Without Network Time Protocl (NTP) the Internet couldn't work. With it, though, some of the worst Distributed Denial of Service (DDoS) attacks ever have crippled parts of the Internet. The answer? The NTP Security Project's first public development release of NTPsec.
NTP is one of those quiet but essential, parts of the global Internet. It's what keeps servers and PCs around the world on time. It's what enables backups to work, your credit-card purchase to go through, and keeps many other fundamental network services working. The primary time-keepers of the net are stratum-0 devices, i.e. atomic clocks. NTP uses them to set the time for almost all Internet-connected devices.
Unfortunately, like other fundamental parts of the Internet, NTP development was neglected for years. Until recently, NTP development and maintenance had no funding to speak of. NTP relied entirely on a single developer working on it part-time.
Fortunately, the Core Infrastructure Initiative (CII) stepped in to fund both NTP and its sucessor, NTPSec. Since then, with additional support from the Center for Trustworthy Scientific Cyberinfrastructure and Indiana University's Center for Applied Cybersecurity Research, the following steps forward have been made with NTP:
- Migrated NTP's development history from a proprietary repository with severe access limitations to a publicly-accessible git repository. This included reconstruction of data that was obfuscated by previous unclean migrations between source control systems.
- Modernized NTP's build and test infrastructure in order to make it more stable and more accessible to developers. The build system reduction in complexity was itself incredible: 31,000 lines of kludgey, brittle code were reduced to 884 lines that were clean, modern, and reliable.
- Created documentation suitable for on-boarding new developers. Previously NTP's documentation was both incomplete and years out of date/ This crippled NTP's ability to bring additional developers to bear on its problems.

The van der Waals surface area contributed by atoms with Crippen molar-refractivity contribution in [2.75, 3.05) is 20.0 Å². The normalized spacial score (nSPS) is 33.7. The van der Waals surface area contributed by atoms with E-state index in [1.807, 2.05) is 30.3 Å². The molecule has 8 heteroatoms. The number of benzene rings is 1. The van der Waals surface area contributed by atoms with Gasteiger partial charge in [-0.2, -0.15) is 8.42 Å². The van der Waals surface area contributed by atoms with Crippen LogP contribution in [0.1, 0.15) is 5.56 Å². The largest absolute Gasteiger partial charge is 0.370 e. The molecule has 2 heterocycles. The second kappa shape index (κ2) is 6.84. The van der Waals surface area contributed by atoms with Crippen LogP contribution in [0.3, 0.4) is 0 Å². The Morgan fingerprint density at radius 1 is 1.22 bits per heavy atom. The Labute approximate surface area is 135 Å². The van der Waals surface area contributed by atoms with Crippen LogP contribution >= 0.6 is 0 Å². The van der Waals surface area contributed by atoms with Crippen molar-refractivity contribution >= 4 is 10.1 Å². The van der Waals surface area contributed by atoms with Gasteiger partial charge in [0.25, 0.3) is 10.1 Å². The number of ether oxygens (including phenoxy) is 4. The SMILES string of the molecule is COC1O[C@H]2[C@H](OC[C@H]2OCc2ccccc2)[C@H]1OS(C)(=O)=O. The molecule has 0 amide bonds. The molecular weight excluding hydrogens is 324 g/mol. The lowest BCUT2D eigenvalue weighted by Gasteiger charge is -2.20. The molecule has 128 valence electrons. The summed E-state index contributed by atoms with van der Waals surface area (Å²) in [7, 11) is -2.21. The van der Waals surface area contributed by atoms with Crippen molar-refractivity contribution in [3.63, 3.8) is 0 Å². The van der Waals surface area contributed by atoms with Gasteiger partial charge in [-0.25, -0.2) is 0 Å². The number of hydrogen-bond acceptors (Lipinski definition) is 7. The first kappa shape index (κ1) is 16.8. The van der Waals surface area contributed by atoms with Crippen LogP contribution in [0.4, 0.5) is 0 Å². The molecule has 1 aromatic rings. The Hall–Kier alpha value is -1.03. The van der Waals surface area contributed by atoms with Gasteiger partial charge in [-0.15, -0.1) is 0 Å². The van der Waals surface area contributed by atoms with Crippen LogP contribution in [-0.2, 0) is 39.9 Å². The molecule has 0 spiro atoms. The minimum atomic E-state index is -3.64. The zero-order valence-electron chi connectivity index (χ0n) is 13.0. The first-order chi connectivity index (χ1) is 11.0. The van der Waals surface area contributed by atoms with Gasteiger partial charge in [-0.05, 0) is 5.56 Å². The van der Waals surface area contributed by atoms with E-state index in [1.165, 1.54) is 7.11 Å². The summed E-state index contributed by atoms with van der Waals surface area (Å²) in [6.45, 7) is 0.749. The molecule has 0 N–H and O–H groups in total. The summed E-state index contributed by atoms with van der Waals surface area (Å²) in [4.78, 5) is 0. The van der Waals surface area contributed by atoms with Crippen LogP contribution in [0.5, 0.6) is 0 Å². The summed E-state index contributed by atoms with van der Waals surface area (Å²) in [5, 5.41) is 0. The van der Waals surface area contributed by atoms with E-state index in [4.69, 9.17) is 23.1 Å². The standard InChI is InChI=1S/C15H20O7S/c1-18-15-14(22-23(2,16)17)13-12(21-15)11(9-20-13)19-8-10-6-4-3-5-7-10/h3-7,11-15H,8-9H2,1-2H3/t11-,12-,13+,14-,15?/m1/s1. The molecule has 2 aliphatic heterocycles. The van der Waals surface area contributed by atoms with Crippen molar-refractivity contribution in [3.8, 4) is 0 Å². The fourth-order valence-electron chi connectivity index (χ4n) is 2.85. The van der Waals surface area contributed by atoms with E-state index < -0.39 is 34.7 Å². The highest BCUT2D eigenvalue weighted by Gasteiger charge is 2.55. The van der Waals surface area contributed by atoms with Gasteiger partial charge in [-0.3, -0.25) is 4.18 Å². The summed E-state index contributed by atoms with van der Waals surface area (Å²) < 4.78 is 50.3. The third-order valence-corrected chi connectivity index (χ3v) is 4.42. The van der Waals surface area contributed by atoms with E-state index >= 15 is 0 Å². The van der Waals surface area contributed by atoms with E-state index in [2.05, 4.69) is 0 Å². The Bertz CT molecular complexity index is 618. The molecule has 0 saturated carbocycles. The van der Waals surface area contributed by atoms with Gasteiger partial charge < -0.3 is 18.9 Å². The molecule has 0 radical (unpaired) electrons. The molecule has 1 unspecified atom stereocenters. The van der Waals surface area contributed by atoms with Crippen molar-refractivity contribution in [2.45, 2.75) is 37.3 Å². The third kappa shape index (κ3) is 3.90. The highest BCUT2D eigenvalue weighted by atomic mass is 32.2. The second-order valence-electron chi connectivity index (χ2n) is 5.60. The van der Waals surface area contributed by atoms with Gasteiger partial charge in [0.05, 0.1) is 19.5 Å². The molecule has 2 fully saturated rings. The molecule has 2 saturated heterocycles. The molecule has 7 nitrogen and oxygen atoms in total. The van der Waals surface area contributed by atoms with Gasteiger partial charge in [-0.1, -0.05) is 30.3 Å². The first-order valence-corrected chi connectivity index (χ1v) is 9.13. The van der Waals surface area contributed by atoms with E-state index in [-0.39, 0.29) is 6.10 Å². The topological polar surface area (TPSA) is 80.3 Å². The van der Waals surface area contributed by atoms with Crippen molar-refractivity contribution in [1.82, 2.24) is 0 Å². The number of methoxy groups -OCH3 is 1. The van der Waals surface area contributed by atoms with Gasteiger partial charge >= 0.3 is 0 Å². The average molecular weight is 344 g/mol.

- Significantly improved NTP's aging codebase's maintainability and security.
The NTPSec beta, NTPsec 0.9, is now ready for open-source developers to work with and to government, corporate, and academic software and IT labs for feedback. It is not ready for prime time.
Eric S. Raymond, one of the project's lead developers, wrote on his blog, "This is an initial beta and has some rough edges, mostly due to the rather traumatic (but utterly necessary) replacement of the autoconf build system. Also, our range of ports is still narrow; if you're on anything but Linux or a recent FreeBSD the build may not work for you yet. These things will be fixed. However, the core function -- syncing your clock via NTP -- is solid, and using 0.9.0 for production might be judged a bit adventurous but wouldn't be crazy."
Raymond continued, "Most of the changes are under the hood and not user-visible. ... The most important change you can't see is that the code has been very seriously security-hardened, not only by plugging all publicly disclosed holes but by internal preventive measures to close off entire classes of vulnerabilities."
In the meantime, I encourage ordinary system administrators, in the strongest possible terms, to update to the latest version of NTP. Today, November 17, 2015, that's ntp-4.2.8p4. If you have access to your network's firewall, you should implement BCP38's Ingress and Egress filtering to help prevent your NTP servers from being used in DDoS attacks.
Further betas will be coming out soon. Within a few months, NTPsec will be ready for production use. Come that day, I'll urge all of you to switch over to NTPsec as soon as possible. Even with security improvements, vanilla NTP is no longer safe enough for long-term use in today's attacker-filled Internet.